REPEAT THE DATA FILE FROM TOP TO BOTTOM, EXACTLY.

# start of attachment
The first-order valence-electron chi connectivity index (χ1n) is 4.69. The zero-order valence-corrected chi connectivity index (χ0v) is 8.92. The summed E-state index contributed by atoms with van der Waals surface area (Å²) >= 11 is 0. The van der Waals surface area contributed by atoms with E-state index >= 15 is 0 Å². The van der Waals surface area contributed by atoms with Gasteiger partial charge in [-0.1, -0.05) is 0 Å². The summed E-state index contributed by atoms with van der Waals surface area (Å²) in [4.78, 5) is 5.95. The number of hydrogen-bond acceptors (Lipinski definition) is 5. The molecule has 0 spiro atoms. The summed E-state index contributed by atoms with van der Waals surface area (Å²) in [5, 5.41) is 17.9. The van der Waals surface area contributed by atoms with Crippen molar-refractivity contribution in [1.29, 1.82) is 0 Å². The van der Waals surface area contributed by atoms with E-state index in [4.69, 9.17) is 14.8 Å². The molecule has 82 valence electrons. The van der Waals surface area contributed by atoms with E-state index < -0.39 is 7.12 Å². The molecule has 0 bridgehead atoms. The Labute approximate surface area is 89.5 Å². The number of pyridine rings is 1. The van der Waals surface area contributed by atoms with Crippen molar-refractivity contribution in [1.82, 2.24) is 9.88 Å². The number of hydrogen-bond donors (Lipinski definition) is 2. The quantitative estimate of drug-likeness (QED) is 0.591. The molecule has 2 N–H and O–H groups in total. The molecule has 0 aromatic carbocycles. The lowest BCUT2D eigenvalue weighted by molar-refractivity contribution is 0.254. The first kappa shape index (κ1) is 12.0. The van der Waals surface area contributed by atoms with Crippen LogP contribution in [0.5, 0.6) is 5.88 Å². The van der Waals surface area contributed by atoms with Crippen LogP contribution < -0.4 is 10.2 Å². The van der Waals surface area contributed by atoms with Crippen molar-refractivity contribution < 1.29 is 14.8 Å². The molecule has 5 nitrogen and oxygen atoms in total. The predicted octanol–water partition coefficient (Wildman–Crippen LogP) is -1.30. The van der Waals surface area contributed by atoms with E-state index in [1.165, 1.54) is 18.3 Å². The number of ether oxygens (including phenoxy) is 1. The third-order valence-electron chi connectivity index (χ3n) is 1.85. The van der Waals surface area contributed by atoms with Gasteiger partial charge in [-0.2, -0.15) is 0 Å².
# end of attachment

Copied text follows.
The first-order valence-electron chi connectivity index (χ1n) is 4.69. The zero-order valence-corrected chi connectivity index (χ0v) is 8.92. The summed E-state index contributed by atoms with van der Waals surface area (Å²) >= 11 is 0. The van der Waals surface area contributed by atoms with E-state index >= 15 is 0 Å². The van der Waals surface area contributed by atoms with Gasteiger partial charge in [-0.1, -0.05) is 0 Å². The summed E-state index contributed by atoms with van der Waals surface area (Å²) in [4.78, 5) is 5.95. The number of hydrogen-bond acceptors (Lipinski definition) is 5. The molecule has 0 spiro atoms. The summed E-state index contributed by atoms with van der Waals surface area (Å²) in [5, 5.41) is 17.9. The van der Waals surface area contributed by atoms with Crippen molar-refractivity contribution in [1.29, 1.82) is 0 Å². The van der Waals surface area contributed by atoms with E-state index in [4.69, 9.17) is 14.8 Å². The molecule has 82 valence electrons. The van der Waals surface area contributed by atoms with E-state index < -0.39 is 7.12 Å². The molecule has 0 bridgehead atoms. The Labute approximate surface area is 89.5 Å². The number of pyridine rings is 1. The van der Waals surface area contributed by atoms with Crippen molar-refractivity contribution in [1.82, 2.24) is 9.88 Å². The number of hydrogen-bond donors (Lipinski definition) is 2. The quantitative estimate of drug-likeness (QED) is 0.591. The molecule has 2 N–H and O–H groups in total. The molecule has 0 aromatic carbocycles. The lowest BCUT2D eigenvalue weighted by molar-refractivity contribution is 0.254. The first kappa shape index (κ1) is 12.0. The van der Waals surface area contributed by atoms with Crippen LogP contribution in [0.5, 0.6) is 5.88 Å². The van der Waals surface area contributed by atoms with Crippen LogP contribution < -0.4 is 10.2 Å². The van der Waals surface area contributed by atoms with Crippen molar-refractivity contribution < 1.29 is 14.8 Å². The molecule has 5 nitrogen and oxygen atoms in total. The predicted octanol–water partition coefficient (Wildman–Crippen LogP) is -1.30. The van der Waals surface area contributed by atoms with E-state index in [1.165, 1.54) is 18.3 Å². The number of ether oxygens (including phenoxy) is 1. The third-order valence-electron chi connectivity index (χ3n) is 1.85. The van der Waals surface area contributed by atoms with Gasteiger partial charge in [-0.2, -0.15) is 0 Å².